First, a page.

You mean that there will be no geostationary satellites in the immediate vicinity of the wire? Well, that sounds likely.

    But I wonder how much protection is needed to for the wire from the low orbit satellites and space junk. The different of velocity will be bigger than that between two satellites colliding.

    Because if the wire is damaged and split, then the outer part will be flung out and lost, and the lower part will fall down, a mighty fall, an uncontrolled fall.
  10. Subscribersonhouse
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    28 Dec '14 03:01
    Originally posted by FabianFnas
    You mean that there will be no geostationary satellites in the immediate vicinity of the wire? Well, that sounds likely.

    But I wonder how much protection is needed to for the wire from the low orbit satellites and space junk. The different of velocity will be bigger than that between two satellites colliding.

    Because if the wire is damaged and spli ...[text shortened]... l be flung out and lost, and the lower part will fall down, a mighty fall, an uncontrolled fall.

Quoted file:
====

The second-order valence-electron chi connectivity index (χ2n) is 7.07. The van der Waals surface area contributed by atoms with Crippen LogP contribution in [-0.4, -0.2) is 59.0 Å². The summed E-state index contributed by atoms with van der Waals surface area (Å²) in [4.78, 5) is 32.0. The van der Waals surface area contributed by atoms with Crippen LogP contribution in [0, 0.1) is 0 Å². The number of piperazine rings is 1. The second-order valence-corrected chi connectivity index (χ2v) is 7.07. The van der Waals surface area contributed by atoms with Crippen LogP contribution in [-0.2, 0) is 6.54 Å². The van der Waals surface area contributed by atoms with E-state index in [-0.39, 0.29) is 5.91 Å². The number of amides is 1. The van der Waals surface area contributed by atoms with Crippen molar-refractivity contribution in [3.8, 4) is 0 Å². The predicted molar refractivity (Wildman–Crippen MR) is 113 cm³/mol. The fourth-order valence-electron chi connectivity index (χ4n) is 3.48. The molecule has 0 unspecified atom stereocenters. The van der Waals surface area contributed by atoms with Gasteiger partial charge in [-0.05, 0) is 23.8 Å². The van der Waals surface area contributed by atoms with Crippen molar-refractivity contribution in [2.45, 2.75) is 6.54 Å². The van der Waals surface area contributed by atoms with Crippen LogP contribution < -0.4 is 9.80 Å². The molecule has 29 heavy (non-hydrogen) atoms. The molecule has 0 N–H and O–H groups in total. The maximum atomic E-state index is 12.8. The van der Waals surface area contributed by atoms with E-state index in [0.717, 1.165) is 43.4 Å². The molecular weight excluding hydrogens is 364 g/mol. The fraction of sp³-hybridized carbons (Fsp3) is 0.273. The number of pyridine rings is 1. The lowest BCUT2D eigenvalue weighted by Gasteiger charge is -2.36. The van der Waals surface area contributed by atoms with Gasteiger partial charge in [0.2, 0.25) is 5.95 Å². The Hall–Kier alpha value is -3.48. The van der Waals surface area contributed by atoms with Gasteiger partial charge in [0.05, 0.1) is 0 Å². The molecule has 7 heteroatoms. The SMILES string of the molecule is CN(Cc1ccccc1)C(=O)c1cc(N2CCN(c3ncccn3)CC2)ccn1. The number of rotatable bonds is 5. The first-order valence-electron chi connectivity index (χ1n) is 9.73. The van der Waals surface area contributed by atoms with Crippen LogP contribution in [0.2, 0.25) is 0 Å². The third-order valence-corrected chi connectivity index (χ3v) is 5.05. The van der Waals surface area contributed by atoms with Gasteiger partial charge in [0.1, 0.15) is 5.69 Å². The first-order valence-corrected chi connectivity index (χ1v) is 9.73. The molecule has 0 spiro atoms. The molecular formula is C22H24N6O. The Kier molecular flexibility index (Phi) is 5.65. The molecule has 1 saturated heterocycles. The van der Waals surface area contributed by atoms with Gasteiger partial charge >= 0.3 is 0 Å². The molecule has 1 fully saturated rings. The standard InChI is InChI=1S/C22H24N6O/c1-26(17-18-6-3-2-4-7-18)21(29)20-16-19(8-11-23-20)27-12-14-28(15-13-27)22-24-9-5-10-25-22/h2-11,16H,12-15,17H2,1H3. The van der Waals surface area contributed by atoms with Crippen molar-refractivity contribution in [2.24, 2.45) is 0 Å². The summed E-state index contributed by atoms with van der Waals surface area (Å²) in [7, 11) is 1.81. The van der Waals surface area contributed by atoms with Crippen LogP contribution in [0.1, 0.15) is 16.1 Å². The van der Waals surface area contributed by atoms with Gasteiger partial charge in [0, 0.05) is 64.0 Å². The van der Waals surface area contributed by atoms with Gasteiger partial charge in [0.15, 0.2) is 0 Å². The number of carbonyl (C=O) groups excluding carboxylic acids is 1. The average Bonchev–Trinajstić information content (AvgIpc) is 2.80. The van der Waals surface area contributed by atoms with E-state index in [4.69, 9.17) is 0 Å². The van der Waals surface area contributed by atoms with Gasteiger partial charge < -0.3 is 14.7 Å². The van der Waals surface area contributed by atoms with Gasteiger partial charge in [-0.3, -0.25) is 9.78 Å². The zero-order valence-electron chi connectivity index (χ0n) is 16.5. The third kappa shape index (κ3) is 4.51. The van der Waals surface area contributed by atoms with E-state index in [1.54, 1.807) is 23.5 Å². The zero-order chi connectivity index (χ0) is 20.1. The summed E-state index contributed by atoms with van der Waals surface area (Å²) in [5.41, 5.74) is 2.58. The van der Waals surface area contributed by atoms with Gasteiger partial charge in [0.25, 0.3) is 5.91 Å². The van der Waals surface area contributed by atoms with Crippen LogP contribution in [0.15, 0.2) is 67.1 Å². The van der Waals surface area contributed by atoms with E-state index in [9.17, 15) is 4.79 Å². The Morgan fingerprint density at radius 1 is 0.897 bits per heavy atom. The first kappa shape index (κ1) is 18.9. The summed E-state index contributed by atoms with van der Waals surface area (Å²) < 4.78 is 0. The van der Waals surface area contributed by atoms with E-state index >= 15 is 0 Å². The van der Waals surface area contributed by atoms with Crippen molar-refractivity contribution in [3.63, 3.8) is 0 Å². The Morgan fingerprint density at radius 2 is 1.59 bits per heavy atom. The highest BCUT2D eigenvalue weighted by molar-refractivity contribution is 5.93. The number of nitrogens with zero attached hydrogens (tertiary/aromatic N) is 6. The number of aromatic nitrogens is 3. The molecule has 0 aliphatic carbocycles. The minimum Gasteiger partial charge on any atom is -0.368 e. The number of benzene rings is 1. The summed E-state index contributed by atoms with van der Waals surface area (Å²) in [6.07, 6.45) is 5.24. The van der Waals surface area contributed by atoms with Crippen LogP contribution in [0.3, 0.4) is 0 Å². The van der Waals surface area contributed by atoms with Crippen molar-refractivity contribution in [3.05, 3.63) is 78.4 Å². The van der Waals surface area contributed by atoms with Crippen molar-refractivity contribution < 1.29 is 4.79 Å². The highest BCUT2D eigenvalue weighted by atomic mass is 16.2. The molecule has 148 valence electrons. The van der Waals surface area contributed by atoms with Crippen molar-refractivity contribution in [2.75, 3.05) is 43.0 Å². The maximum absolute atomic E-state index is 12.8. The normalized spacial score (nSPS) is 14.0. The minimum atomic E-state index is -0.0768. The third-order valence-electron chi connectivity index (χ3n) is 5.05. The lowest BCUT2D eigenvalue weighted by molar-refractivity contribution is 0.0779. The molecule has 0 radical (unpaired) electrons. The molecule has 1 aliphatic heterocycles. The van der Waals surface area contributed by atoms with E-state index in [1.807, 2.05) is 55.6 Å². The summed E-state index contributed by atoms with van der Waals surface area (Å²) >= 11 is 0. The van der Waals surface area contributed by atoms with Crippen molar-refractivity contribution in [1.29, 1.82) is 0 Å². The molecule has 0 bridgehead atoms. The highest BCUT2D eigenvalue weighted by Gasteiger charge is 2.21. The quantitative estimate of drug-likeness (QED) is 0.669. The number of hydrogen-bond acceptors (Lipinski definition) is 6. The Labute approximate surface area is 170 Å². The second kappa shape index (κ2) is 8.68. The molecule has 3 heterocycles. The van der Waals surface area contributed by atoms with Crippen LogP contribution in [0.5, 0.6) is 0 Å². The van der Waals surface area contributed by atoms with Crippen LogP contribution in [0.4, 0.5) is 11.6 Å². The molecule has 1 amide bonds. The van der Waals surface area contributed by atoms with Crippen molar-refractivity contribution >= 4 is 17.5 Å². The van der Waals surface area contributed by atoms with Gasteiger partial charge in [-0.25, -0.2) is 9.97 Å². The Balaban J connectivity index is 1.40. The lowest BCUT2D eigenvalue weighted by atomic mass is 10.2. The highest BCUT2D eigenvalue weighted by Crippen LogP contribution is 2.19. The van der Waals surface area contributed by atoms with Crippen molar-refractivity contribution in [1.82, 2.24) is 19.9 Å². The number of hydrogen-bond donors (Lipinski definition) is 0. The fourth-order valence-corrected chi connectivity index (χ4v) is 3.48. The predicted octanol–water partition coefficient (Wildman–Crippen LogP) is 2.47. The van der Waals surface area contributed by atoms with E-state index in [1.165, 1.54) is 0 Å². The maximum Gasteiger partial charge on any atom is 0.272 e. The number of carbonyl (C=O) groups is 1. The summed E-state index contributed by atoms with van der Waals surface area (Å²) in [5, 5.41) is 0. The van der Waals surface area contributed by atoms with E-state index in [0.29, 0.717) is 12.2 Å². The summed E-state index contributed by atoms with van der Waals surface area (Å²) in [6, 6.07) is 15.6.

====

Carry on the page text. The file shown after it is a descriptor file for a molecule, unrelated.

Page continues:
I think if the cable broke above the geosych height it wouldn't just come down, maybe get unstable but I don't think it inevitable it would just fall.
    I imagine they would have to have repair facilities for such an eventuality though, fast repair options, double, triple cables and such for redundancy.
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    28 Dec '14 11:13
    Originally posted by sonhouse
    I think if the cable broke above the geosych height it wouldn't just come down, maybe get unstable but I don't think it inevitable it would just fall.
    I imagine they would have to have repair facilities for such an eventuality though, fast repair options, double, triple cables and such for redundancy.
    Not only at the geosynk orbit it will fall down uncontrollably, but way further up. Because of the weight of the cable.

    And you don't have time for a repair crew if the cable brakes. It lower part will fall and the upper part will go at the tangent's direction outwards.

    Unless you have a shield around the cable that can withstand a collision. But that on the other hand will make the cable much more heavier. And expensive.

    I'm not very excited about an space elevator. the thought is fine, but in reality it is not economically feasible.
  12. Subscribersonhouse
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    28 Dec '14 17:46